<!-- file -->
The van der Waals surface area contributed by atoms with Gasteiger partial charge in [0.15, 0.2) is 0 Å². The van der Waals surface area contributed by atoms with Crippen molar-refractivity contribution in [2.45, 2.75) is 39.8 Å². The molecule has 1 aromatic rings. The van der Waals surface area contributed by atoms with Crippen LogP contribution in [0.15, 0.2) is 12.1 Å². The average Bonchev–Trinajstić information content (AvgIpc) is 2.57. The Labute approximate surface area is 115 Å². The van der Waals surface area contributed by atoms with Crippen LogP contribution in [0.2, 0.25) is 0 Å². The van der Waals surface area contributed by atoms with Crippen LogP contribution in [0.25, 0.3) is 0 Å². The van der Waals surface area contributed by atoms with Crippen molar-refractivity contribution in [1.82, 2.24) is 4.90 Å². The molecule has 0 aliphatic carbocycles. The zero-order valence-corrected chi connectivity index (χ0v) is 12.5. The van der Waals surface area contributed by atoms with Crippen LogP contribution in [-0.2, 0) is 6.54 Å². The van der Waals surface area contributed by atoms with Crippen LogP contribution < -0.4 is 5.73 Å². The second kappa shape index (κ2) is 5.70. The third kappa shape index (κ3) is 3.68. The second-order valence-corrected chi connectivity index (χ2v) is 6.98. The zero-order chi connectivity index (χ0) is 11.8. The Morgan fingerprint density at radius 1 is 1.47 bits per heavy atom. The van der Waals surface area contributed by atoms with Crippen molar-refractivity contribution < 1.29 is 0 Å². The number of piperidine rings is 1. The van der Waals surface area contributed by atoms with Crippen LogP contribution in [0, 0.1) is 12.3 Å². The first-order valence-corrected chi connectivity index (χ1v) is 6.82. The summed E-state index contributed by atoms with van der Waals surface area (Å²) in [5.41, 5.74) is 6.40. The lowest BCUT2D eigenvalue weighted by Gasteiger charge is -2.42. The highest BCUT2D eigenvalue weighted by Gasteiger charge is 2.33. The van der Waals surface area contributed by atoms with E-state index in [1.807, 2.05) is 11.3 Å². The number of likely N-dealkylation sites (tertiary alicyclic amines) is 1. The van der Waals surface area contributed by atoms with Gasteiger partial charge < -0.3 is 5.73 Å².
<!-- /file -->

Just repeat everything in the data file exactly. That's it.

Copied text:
The van der Waals surface area contributed by atoms with Gasteiger partial charge in [0.15, 0.2) is 0 Å². The van der Waals surface area contributed by atoms with Crippen molar-refractivity contribution in [2.45, 2.75) is 39.8 Å². The molecule has 1 aromatic rings. The van der Waals surface area contributed by atoms with Crippen LogP contribution in [0.15, 0.2) is 12.1 Å². The average Bonchev–Trinajstić information content (AvgIpc) is 2.57. The Labute approximate surface area is 115 Å². The van der Waals surface area contributed by atoms with Crippen LogP contribution in [0.2, 0.25) is 0 Å². The van der Waals surface area contributed by atoms with Crippen LogP contribution in [0.25, 0.3) is 0 Å². The van der Waals surface area contributed by atoms with Crippen molar-refractivity contribution in [1.82, 2.24) is 4.90 Å². The molecule has 0 aliphatic carbocycles. The zero-order valence-corrected chi connectivity index (χ0v) is 12.5. The van der Waals surface area contributed by atoms with Crippen LogP contribution in [-0.2, 0) is 6.54 Å². The van der Waals surface area contributed by atoms with Crippen LogP contribution < -0.4 is 5.73 Å². The second kappa shape index (κ2) is 5.70. The third kappa shape index (κ3) is 3.68. The second-order valence-corrected chi connectivity index (χ2v) is 6.98. The zero-order chi connectivity index (χ0) is 11.8. The Morgan fingerprint density at radius 1 is 1.47 bits per heavy atom. The van der Waals surface area contributed by atoms with Crippen molar-refractivity contribution < 1.29 is 0 Å². The number of piperidine rings is 1. The van der Waals surface area contributed by atoms with Crippen LogP contribution in [0, 0.1) is 12.3 Å². The first-order valence-corrected chi connectivity index (χ1v) is 6.82. The summed E-state index contributed by atoms with van der Waals surface area (Å²) in [5.41, 5.74) is 6.40. The lowest BCUT2D eigenvalue weighted by Gasteiger charge is -2.42. The highest BCUT2D eigenvalue weighted by Gasteiger charge is 2.33. The van der Waals surface area contributed by atoms with E-state index in [1.807, 2.05) is 11.3 Å². The number of likely N-dealkylation sites (tertiary alicyclic amines) is 1. The van der Waals surface area contributed by atoms with Gasteiger partial charge < -0.3 is 5.73 Å².